Stop The Habits of SMOKING
by Nur Sarina
If all people have stop smoking we will able to breath easily and the number of people getting asthma will reduce.
- Asthma. I'm sure that would work. This is one of many things that can be done to reduce what causes air pollution
and keep the earth and people healthy. I'm sure you can think of others.
Look at the benefits to the environment as more people quit the habit.Search
this site for more information now.
The link between smoking and respiratory health, including the development of asthma, is well established in research.
Here are a few smoking and asthma stats:
- Asthma and smoking: Smoking is well-established as a risk factor
for asthma, as well as for exacerbating asthma symptoms. Asthma is more common in smokers than non-smokers.
- Secondhand smoke and asthma: Exposure to secondhand smoke, which occurs when non-smokers breathe in smoke from others' cigarettes, is associated with an increased risk of asthma development. Asthma-related problems are more common in kids
exposed to secondhand smoke.
- World Health Organization (WHO) says 235 million people have asthma worldwide. Asthma prevalence varies between countries and populations, but it's a major public health issue.
- Quitting smoking has been shown to improve asthma control and reduce asthma-related exacerbations. As well as improving lung function, it's good for respiratory health.Asthma, smoking, and ambient air quality all have complex relationships. These are some key points:
1) Asthma and smoking: Smoking is a known risk factor for developing and worsening asthma. Active smoking (smoking cigarettes directly) and secondhand smoke can trigger asthma symptoms. Asthmatics should quit smoking to improve their respiratory health and reduce asthma symptoms.
2) In addition to particulate matter, nitrogen dioxide, ozone, and volatile organic compounds,
ambient air pollution can contribute to asthma development and exacerbation. When you're exposed to high levels of air pollution, you're more likely to develop asthma and have worse asthma symptoms.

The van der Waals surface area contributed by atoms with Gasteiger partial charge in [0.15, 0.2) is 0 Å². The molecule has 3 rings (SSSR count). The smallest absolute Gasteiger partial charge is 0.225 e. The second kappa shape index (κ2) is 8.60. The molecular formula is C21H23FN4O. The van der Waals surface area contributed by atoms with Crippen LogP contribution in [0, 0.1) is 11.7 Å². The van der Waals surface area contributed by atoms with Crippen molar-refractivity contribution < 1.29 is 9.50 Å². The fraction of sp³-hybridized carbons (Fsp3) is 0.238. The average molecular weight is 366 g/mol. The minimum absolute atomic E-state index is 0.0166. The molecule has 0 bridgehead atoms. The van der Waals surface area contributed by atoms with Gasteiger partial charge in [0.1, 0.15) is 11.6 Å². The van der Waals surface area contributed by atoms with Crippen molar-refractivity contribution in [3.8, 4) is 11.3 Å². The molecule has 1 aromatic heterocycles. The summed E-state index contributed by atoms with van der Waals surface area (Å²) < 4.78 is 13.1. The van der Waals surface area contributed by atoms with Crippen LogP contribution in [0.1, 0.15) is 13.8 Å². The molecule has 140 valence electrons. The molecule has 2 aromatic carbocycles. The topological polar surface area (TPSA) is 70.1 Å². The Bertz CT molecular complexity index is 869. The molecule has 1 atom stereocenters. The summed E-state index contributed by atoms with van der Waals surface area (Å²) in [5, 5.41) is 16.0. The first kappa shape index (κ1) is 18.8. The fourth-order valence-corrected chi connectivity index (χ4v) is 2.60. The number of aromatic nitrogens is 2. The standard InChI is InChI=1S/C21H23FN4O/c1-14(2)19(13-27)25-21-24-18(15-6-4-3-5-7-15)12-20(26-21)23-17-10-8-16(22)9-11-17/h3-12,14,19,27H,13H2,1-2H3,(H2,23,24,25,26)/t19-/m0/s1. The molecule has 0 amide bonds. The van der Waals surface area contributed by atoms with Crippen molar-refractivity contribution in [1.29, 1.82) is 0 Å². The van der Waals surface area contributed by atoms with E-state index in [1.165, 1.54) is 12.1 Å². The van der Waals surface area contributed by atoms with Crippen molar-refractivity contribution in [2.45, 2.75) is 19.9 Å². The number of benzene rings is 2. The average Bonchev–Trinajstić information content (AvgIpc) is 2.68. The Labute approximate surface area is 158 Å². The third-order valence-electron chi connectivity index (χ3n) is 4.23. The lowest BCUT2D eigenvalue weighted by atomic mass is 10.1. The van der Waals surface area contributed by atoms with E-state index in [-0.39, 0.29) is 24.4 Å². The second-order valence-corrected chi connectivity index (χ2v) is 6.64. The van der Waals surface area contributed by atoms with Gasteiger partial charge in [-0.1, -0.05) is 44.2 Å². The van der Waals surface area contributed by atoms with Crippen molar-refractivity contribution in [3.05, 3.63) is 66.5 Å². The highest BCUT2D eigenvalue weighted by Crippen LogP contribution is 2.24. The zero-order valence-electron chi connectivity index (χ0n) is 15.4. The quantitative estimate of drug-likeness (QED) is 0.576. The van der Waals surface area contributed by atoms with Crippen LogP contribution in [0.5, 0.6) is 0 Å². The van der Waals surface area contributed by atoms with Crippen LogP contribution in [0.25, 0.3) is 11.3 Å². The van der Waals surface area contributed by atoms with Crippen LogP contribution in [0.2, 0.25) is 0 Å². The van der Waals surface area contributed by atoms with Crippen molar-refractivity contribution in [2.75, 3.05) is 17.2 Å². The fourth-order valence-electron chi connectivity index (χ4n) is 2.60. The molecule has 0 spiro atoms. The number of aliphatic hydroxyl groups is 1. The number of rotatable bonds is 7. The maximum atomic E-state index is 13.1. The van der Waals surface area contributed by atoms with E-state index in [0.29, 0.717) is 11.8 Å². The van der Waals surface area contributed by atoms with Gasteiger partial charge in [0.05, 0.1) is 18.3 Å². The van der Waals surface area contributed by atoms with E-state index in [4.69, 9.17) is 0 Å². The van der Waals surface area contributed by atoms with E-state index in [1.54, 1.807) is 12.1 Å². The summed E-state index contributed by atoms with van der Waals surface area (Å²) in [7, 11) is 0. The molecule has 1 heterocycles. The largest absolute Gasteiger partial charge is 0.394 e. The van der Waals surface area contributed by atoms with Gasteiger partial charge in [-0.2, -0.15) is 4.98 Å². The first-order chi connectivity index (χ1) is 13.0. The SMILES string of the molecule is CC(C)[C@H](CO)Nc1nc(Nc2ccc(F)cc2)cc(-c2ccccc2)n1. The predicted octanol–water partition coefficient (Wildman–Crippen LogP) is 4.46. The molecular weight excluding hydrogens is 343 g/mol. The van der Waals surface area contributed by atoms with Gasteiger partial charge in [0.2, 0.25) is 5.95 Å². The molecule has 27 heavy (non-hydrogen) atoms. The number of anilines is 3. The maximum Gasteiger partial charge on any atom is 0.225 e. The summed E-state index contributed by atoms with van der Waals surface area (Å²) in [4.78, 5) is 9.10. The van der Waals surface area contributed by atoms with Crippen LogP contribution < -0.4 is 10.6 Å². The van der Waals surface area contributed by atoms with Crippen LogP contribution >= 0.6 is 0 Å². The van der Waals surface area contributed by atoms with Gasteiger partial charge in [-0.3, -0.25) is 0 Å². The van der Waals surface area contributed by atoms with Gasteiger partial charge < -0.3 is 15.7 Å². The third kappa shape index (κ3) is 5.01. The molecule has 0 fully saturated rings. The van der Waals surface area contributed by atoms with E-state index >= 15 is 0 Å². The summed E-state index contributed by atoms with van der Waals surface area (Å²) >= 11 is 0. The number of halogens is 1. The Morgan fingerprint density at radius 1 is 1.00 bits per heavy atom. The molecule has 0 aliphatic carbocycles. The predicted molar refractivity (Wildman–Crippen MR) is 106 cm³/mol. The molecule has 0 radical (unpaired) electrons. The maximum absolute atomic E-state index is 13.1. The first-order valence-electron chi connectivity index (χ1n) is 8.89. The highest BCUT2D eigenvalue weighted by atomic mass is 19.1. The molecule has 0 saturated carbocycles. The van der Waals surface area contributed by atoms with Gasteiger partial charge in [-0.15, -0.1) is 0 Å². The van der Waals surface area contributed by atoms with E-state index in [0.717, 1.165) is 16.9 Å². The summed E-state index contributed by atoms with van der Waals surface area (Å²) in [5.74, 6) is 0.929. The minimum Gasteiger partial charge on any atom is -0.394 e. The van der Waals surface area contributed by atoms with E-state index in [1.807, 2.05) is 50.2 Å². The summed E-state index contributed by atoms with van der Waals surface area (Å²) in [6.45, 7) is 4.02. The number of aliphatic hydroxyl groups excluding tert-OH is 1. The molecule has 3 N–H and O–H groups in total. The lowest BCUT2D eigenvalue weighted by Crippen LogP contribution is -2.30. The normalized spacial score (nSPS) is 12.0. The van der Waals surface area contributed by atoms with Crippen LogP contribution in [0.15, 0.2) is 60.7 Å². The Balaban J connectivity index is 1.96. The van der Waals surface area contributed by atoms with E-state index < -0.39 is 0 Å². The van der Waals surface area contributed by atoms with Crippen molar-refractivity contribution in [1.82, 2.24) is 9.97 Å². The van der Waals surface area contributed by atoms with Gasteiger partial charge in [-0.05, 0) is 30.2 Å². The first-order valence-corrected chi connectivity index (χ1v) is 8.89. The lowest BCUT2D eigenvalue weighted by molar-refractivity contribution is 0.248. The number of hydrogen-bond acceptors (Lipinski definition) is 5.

3) People with asthma may have different triggers that worsen their symptoms. While air pollution is a known asthma trigger, not everyone is affected the same way. People with asthma may be more sensitive to specific pollutants or have other triggers, like allergens (e.g., pollen, dust mites) or occupational exposures (e.g., chemicals, fumes).
4) Asthmatics spend a lot of time indoors, so indoor air quality is important.
Secondhand smoke, mold, pet dander, and household chemicals can contribute to poor indoor air quality and trigger asthma symptoms. Healthy indoor environments for asthma sufferers include good ventilation, reducing indoor pollutants, and avoiding smoking.
5) Governments and public health agencies play a big role in improving ambient air quality and reducing pollution exposure. Measures like promoting clean energy, implementing emission controls, and establishing guidelines for indoor air quality can help.
Asthmatics should be aware of their triggers, like smoking and poor air quality, and take appropriate measures to manage their condition. Maintaining good respiratory health requires consulting with healthcare professionals and following their advice, including quitting smoking and reducing exposure to environmental triggers.
The statistics above show a link between smoking and asthma, but individual outcomes may vary. Genetics, environmental exposures, and other underlying health conditions can also influence asthma development and management.